After The Globe and Mail’s Margaret Wente wrote a column about the risks of talking on a cell phone while driving, it didn’t take long forsomeone to notice it seemed very similar to one by Maureen Dowd that had run in The New York Times the day before. The NYTPicker, a website that follows the Times, cited Wente for “uncredited reporting,” structural similarity and lifting quotes. Both columnists quote psychologist John Ratey and cite research by David Strayer. Both make reference to their mothers. And both take advantage of their own experience with distracted driving. Dowd opens with a scene on the road. She’s driving, she’s on her cell phone and she rear-ends the car in front of her. Ditto Wente, except she narrowly escapes collision. Dowd closes her column with the theory that our short-circuited attention spans crave this constant diversion. Wente has a similar premonition at the end of her column.
Plagiarism is a form of theft, but the specifics can be tricky. There’s no copyright on the news. And it can be impossible to trace the origin of an idea. The Washington Post’s Richard Cohen has referred to columnists as “literary kleptomaniacs” because of the contents of their pockets—”notes on napkins with mysterious origins that come from someone else.” Once rewritten, he says, ideas take on new ownership.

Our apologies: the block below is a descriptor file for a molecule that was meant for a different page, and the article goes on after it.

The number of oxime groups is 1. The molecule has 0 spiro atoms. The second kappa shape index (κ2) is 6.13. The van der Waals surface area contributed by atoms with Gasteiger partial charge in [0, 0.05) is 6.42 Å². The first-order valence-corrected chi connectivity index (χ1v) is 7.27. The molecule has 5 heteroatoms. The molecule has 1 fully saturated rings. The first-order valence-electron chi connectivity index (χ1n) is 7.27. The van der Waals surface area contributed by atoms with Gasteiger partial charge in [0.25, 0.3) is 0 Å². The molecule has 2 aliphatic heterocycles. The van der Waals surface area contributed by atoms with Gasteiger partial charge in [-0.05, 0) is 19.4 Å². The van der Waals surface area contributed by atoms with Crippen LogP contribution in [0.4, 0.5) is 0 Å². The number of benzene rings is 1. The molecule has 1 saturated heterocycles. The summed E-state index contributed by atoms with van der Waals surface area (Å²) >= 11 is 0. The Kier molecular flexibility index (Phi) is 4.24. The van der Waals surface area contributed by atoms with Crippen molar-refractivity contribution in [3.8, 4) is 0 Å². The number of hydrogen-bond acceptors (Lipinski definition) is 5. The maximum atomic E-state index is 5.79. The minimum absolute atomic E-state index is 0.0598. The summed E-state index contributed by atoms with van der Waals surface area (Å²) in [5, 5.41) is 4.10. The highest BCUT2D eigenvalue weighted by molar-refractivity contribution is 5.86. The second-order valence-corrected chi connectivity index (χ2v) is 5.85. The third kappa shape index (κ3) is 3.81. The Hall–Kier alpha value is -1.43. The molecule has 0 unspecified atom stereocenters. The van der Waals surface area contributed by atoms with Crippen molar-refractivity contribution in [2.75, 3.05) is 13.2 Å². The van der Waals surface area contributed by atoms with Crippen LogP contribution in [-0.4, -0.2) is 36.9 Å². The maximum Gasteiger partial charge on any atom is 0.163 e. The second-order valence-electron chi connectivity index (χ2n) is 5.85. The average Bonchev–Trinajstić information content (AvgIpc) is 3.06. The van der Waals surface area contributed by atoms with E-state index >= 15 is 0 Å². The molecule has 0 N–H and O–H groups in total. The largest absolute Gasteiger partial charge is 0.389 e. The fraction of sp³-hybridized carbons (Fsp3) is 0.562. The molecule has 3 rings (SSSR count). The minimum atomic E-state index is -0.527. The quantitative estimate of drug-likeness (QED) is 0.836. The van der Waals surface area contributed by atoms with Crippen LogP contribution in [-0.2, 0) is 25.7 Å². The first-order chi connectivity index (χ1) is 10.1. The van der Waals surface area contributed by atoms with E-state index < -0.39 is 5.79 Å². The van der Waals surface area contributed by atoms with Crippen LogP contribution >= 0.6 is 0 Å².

Columnists, in particular, can argue semantics and get away with it. Apologists such as Cohen, who make theft seem romantic, aren’t helping the cause. Editors can be a little too reverent with the copy, especially if the writer is famous or popular. And when writers are constantly told they’re brilliant, says the Globe’s Rick Salutin, they’re more likely to believe they are the genesis of every idea. So columnists aren’t running low on ego—or excuses.
But that doesn’t mean they always have something to say. National Post columnist Barbara Kay contends that both Dowd and Wente are guilty of coming to “predictable conclusions” and writing on “automatic pilot.” That’s understandable, she says: “Why not, when they are in print so often?” Wente writes three columns a week, so Kay, who appears weekly, is sympathetic. “I let her get away with a clone-like cousin column to Dowd’s.”
Another Globe columnist, Christie Blatchford, once quoted Michael Forber: “I only have a finite number of words in me.” Since being pithy and insightful so often isn’t easy, Salutin says there ought to be an opt-out option for people with “nothing to say today.” Don Obe, former columnist and editor at Toronto Life, agrees. Obe admits to “begging off” his column on a few occasions, but says postponing it is better than theft. “One is embarrassing, the other is a literary crime.”
Still, Craig Silverman, author of Regret the Error, won’t include Wente’s transgression on his blog’s annual plagiarism round up. If she is guilty of anything, he says, it’s stealing ideas, not words. Intellectual theft is a much more forgivable sin, he says, “but it sure as hell isn’t good journalism.”